The Age of the E-church

While congregation numbers continue to slide, a Church of England social networking website aims red

Church on the Net, a ‘Fresh Expression’ registered by the Church of England, opened its virtual doors in July 2007. Anyone, anywhere in the world, is welcome to explore Christianity there: the language is simple, and there are no assumptions about existing knowledge or beliefs.

For the non-believer or seeker, there may be a threshold barrier at the entrance to church buildings. It can be daunting to walk into a place with unfamiliar traditions and symbols, where you don’t know what to do, and where friendly welcomers may inadvertently ask difficult questions.

Online, on the other hand, you remain in your comfort zone and choose what you ‘listen’ to. And you don’t have to talk to anyone if you don’t want to.

The big question around online churches usually centres around ‘But is it really church?’. For online gatherings of Christian believers, this may be a more crucial question. For Church on the Net, however, where its visitors tend to have had little or no contact with Christianity, church can be a much looser concept.

If a visitor learns a little about Jesus, reads a line or two of scripture, feels challenged to consider their spirituality, and is moved to say the short prayer published each week, who is to say that’s not church for that person, at that time?

Church on the Net explains core elements of the Christian faith, such as “What is the Holy Trinity?” and explores common questions, such as “Why does God allow suffering?”

If, however, a visitor decides to commit to Christianity (after ‘belonging’ to Church on the Net for a while), the goal is not for them to remain online. Instead, they’re encouraged to visit a church near them, if one exists and they are free to do so, to experience the full expression of fellowship in a physical church.

Most other expressions of online Christianity, such as Facebook groups, are populated by existing believers. Sites such as St Pixels and Second Life offer communities where people chat frequently and may already know, or subsequently get to know, one another offline. Forums are busy, and real-life encounters may be organised.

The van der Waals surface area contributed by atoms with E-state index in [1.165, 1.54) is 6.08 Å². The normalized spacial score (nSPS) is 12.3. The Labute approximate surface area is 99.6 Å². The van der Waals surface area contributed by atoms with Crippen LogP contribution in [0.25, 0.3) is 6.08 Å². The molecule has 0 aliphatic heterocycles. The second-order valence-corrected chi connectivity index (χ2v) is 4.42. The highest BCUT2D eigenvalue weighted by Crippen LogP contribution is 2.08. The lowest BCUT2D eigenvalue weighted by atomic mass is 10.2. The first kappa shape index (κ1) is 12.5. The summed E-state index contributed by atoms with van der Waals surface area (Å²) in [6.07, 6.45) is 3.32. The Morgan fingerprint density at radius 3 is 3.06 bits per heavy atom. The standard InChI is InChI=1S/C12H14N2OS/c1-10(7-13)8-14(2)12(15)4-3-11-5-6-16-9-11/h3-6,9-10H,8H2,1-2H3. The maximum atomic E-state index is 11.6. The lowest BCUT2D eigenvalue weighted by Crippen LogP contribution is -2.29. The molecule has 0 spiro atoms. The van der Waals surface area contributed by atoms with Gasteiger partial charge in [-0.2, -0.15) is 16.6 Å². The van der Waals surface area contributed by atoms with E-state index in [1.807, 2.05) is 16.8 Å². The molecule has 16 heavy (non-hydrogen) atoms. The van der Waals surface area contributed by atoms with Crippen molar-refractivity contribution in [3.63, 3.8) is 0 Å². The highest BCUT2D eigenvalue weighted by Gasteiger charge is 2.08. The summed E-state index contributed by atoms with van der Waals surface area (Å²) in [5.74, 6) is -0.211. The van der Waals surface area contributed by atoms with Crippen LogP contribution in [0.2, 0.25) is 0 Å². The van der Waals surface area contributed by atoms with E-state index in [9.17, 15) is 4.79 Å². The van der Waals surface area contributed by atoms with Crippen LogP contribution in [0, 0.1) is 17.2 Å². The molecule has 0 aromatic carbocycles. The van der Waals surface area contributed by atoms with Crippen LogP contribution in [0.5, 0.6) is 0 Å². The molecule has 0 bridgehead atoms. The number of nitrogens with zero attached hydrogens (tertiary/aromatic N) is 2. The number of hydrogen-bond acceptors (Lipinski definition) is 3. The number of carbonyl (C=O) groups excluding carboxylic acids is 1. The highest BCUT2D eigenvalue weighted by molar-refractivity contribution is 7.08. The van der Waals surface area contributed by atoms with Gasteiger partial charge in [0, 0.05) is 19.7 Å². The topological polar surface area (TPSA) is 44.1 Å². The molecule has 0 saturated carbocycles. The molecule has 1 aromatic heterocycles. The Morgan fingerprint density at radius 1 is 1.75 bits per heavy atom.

At Church on the Net, however, the need for anonymity prevails.

Visitors prefer not to show their hand, or cannot declare their interest due to family, religious or political reasons. They prefer to email the Church on the Net team in person, instead of using the community section—where their stories, questions and comments would be more public.

Some very moving personal testimonies have emerged from people who have belonged to Church on the Net, developed their belief there, and used it as a springboard into a physical church.

Since no one has to ‘register’ to visit Church on the Net, it remains a place anyone can visit, any time of day, quietly and anonymously.

And, as every Christian church should, it welcomes everyone—whatever their background or beliefs.

Nicola David is Project Leader for Church on the Net

A pro-union march in 2014. Photo: Getty
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The legacy of sectarianism is still poisoning the air of Scotland

Ruth Davidson has reinstated two Stirling councillors who posted anti-Catholic and racist messages on social media. That this kind of cretinous guff still goes on in my hometown in 2017 raises my hackles.

Kenny Dalglish was a bluenose: as a boy in the mid-60s, he and his father would make the short journey to Ibrox to cheer on Rangers, then Scotland’s most successful team. With the football allegiance came a cultural one, too. Or, probably, the other way round.

Wee Kenny could play a bit, obviously, and dreamed that his beloved Gers would sign him up. But, as Richard T Kelly writes in Keegan and Dalglish, his enjoyable new double biography of the two footballing greats, "Rangers had a certain preference for big lads, or else lads with an obvious turn of pace; and Dalglish, despite his promise, had neither of those easy attributes."

Rangers’ loss was Celtic’s gain, but it took some effort. The former, writes Kelly, "was the club of the Queen, the Union, Scotland’s Protestant majority… founded by Freemasons and members of the Orange Order, strongly tied to the shipyards of Govan. Glasgow Celtic was the team of Irish Catholic patriots, revolutionary Fenians and Home Rulers, begun as a charitable organisation… a means to bolster the faith and keep the flock out of the clutches of Protestant soup kitchens. It was going to be a serious step across a threshold for Dalglish to accept the overtures of Celtic."